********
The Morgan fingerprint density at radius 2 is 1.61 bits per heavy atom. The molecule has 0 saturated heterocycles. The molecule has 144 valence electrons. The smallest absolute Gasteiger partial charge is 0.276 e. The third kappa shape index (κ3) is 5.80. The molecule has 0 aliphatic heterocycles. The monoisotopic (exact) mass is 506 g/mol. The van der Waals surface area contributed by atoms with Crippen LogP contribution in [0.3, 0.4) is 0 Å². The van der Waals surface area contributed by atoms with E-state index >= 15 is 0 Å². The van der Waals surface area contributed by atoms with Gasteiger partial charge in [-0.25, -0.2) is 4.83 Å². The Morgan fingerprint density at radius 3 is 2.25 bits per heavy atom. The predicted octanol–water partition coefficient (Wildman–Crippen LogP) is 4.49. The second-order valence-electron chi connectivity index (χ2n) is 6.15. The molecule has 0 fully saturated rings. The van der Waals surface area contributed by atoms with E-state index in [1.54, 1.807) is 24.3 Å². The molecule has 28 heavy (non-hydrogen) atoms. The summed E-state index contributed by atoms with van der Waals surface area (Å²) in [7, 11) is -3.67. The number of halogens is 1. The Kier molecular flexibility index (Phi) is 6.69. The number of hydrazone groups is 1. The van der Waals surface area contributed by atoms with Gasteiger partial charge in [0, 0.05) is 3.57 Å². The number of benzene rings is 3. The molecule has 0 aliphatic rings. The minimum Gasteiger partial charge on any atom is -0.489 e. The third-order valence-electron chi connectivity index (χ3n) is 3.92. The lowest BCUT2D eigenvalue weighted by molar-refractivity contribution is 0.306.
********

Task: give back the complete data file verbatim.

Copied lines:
The Morgan fingerprint density at radius 2 is 1.61 bits per heavy atom. The molecule has 0 saturated heterocycles. The molecule has 144 valence electrons. The smallest absolute Gasteiger partial charge is 0.276 e. The third kappa shape index (κ3) is 5.80. The molecule has 0 aliphatic heterocycles. The monoisotopic (exact) mass is 506 g/mol. The van der Waals surface area contributed by atoms with Crippen LogP contribution in [0.3, 0.4) is 0 Å². The van der Waals surface area contributed by atoms with E-state index >= 15 is 0 Å². The van der Waals surface area contributed by atoms with Gasteiger partial charge in [-0.25, -0.2) is 4.83 Å². The Morgan fingerprint density at radius 3 is 2.25 bits per heavy atom. The predicted octanol–water partition coefficient (Wildman–Crippen LogP) is 4.49. The second-order valence-electron chi connectivity index (χ2n) is 6.15. The molecule has 0 fully saturated rings. The van der Waals surface area contributed by atoms with E-state index in [1.54, 1.807) is 24.3 Å². The molecule has 28 heavy (non-hydrogen) atoms. The summed E-state index contributed by atoms with van der Waals surface area (Å²) in [7, 11) is -3.67. The number of halogens is 1. The Kier molecular flexibility index (Phi) is 6.69. The number of hydrazone groups is 1. The van der Waals surface area contributed by atoms with Gasteiger partial charge in [0, 0.05) is 3.57 Å². The number of benzene rings is 3. The molecule has 0 aliphatic rings. The minimum Gasteiger partial charge on any atom is -0.489 e. The third-order valence-electron chi connectivity index (χ3n) is 3.92. The lowest BCUT2D eigenvalue weighted by molar-refractivity contribution is 0.306.